Mainstream Media and Science: Climate Change, 1995-2004

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Thus, by way of the institutionalized journalistic norm of balanced reporting, United States television news coverage has perpetrated an informational bias by significantly diverging from the consensus view in climate science that humans contribute to climate change. Troubles in translating this consensus in climate science have led to the appearance of amplified uncertainty and debate, also then permeating public and policy discourse.

The above quote was taken from the abstract of an interesting paper recently published in Climatic Change (Boykoff, 2008; subscription required), which arguably deals with ASIC 200 related material: the influence of popular media on the perception of science among the general public.

Briefly put, there exists a problem in science journalism – not for journalism, but rather for the science being reported on – and that is balanced reporting. A fundamental ingredient in ethical reporting is objectivity, and integral to this is balancing opposing points of view for any controversial event, idea, etc.. For example, if someone worth reporting on (sarcasm) happens to say something to the effect of, “Abortion/Gay marriage/Equal rights/Stem cell research/Genetic engineering/etc. is right/wrong because of reasons x, y, and z” then a good reporter will counter x, y, and z with the appropriate opposing arguments.

However, what appears to have plagued the global warming (pseudo-) debate in the mainstream media is the supposed conflicting viewpoint of “100’s of scientists” and that of a consensus that “begs to be placated”. Indeed, as Boykoff puts…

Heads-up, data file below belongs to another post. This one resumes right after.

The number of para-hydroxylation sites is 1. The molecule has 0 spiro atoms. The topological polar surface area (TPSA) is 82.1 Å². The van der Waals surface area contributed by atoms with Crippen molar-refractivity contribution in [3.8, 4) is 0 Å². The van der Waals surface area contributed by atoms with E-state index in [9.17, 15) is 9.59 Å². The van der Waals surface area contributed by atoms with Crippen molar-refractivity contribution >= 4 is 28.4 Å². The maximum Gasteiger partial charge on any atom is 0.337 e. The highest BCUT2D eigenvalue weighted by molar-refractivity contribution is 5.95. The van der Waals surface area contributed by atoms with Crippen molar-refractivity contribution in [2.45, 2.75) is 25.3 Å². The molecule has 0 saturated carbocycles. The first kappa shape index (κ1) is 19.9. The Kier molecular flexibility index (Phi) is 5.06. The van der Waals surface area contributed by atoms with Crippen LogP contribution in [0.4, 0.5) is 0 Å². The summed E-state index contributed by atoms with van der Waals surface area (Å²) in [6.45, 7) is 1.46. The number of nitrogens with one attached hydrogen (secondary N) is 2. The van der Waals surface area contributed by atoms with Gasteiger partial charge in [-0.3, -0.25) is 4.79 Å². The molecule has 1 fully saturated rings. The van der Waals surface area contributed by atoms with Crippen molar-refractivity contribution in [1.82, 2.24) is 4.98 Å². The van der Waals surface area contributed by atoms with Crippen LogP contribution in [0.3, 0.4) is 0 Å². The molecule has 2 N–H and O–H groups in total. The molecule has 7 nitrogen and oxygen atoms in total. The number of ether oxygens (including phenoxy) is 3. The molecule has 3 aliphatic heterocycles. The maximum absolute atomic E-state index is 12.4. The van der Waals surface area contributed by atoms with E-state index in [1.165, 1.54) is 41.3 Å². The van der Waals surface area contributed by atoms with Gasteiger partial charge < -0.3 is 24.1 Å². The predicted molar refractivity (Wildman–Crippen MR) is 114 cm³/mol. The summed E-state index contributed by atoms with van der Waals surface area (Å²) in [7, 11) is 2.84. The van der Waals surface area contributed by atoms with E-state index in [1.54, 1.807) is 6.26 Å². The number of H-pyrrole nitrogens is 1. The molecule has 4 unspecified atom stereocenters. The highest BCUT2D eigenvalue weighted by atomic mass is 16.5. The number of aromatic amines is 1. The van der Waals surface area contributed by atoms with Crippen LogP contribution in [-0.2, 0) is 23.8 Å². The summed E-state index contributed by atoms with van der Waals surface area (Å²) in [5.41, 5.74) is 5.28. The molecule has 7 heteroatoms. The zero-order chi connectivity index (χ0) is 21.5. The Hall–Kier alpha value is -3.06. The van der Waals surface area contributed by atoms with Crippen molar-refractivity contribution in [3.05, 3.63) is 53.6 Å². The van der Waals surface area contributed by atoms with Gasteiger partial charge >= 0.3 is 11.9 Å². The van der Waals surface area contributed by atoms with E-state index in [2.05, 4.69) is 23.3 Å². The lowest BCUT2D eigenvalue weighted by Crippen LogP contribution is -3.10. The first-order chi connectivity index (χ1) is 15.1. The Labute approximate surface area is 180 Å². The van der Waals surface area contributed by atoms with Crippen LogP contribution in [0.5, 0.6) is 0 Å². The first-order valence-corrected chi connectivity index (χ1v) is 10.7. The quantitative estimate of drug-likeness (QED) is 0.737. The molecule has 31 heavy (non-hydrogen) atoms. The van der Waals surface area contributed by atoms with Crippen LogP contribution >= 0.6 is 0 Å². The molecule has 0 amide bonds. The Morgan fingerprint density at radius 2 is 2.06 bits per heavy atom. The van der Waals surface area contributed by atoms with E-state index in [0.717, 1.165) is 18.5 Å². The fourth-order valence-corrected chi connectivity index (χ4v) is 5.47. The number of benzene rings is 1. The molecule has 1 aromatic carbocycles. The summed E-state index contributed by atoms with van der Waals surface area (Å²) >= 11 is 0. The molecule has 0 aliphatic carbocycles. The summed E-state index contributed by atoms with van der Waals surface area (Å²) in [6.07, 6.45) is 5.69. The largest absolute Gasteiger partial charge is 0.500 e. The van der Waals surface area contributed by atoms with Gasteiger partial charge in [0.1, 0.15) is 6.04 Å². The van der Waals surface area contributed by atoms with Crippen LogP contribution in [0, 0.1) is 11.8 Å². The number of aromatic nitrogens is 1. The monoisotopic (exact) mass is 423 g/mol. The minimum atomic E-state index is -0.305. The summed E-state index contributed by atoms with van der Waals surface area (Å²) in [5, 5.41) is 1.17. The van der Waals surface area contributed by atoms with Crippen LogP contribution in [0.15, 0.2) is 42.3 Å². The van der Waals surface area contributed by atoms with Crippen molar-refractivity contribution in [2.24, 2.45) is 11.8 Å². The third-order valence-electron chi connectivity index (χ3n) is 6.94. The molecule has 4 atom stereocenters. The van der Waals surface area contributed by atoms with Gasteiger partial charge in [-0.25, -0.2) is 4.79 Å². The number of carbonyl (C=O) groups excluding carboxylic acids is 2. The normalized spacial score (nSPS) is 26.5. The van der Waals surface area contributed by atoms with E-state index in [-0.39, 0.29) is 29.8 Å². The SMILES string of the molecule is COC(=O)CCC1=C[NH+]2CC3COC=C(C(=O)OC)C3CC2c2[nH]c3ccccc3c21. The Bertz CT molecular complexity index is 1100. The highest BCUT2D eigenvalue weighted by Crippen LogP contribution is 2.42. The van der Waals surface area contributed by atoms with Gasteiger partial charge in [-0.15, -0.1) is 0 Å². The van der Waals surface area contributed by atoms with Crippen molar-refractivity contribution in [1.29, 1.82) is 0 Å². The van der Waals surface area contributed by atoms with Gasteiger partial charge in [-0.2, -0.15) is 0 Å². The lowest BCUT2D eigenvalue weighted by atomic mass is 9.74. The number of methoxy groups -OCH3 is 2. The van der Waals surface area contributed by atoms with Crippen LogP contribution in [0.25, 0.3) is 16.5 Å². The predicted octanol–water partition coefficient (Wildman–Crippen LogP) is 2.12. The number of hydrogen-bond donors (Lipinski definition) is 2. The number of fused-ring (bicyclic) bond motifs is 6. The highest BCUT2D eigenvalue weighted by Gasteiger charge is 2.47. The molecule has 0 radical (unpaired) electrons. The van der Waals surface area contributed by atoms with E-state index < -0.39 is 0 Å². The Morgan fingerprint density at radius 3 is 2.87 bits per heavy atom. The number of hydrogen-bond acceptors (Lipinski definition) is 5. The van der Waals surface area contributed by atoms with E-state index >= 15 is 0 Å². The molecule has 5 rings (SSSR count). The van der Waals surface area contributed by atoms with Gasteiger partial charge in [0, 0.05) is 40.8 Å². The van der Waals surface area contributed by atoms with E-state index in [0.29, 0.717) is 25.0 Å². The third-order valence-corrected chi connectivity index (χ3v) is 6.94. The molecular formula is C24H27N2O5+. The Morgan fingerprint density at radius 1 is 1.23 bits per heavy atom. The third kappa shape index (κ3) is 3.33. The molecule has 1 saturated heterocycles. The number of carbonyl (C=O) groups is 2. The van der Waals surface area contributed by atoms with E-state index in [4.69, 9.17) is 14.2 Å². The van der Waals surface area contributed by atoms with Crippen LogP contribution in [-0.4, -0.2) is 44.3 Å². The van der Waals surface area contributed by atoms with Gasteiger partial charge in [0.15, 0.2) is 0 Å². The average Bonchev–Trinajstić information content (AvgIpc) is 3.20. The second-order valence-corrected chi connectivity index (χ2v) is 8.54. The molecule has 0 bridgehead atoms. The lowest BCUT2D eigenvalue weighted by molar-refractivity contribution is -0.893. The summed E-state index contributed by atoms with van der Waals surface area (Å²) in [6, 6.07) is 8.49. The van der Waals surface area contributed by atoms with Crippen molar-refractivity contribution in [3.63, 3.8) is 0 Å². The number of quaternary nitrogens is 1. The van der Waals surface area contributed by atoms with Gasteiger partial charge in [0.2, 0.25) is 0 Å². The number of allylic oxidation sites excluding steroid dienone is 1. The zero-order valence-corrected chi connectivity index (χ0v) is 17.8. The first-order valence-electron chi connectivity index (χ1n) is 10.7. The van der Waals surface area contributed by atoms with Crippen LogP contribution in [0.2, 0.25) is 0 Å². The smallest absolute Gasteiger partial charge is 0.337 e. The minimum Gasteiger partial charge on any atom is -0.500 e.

[…]a 2004 study found that of 928 journal articles on global climate change that were published in peer-reviewed scientific journals between 1993 and 2003, none refuted the consensus position that humans contribute to climate change. Thus, IPCC findings and reports effectively articulate a dominant and legitimate global environmental management discourse.

What did Boykoff find?

These analyses showed that 70% of U.S. television news segments across the four networks [CBS, ABC, NBC, and CNN] have provided ‘balanced’ coverage regarding anthropogenic contributions to climate change vis-a-vis natural radiative forcing over the study period of 1995 through 2004. On each network, analyses demonstrated that coverage was significantly different from the consensus view in the climate science community regarding human contributions to climate change.

However, “natural irradiative forcing” has arguably been thoroughly ‘debunked’ as the cause for modern warming (for more on the science, see these articles at RealClimate – this, this, this, this, and this – written by practicing climate scientists).

“So what!” you might be thinking, “I know what’s going on, its a conspiracy/the truth/nothing to worry about/worth changing the way I live/yea, whatev’s!” Well, mainstream media plays a very important role in shaping public discourse on scientific matters. Indeed, most adults (especially those less than net-savy users) acquire their knowledge of science and technology from television (although the internet comes in a close second, and exceeds 50% when specific topics are being actively investigated; source-NSF).

Reference: Boykoff, M.T. Lost in translation? United States television news coverage of anthropogenic climate change, 1995-2004. Climatic Change 86: 1-11.

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Dave Semeniuk spends hours locked up in his office, thinking about the role the oceans play in controlling global climate, and unique ways of studying it. He'd also like to shamelessly plug his art practice: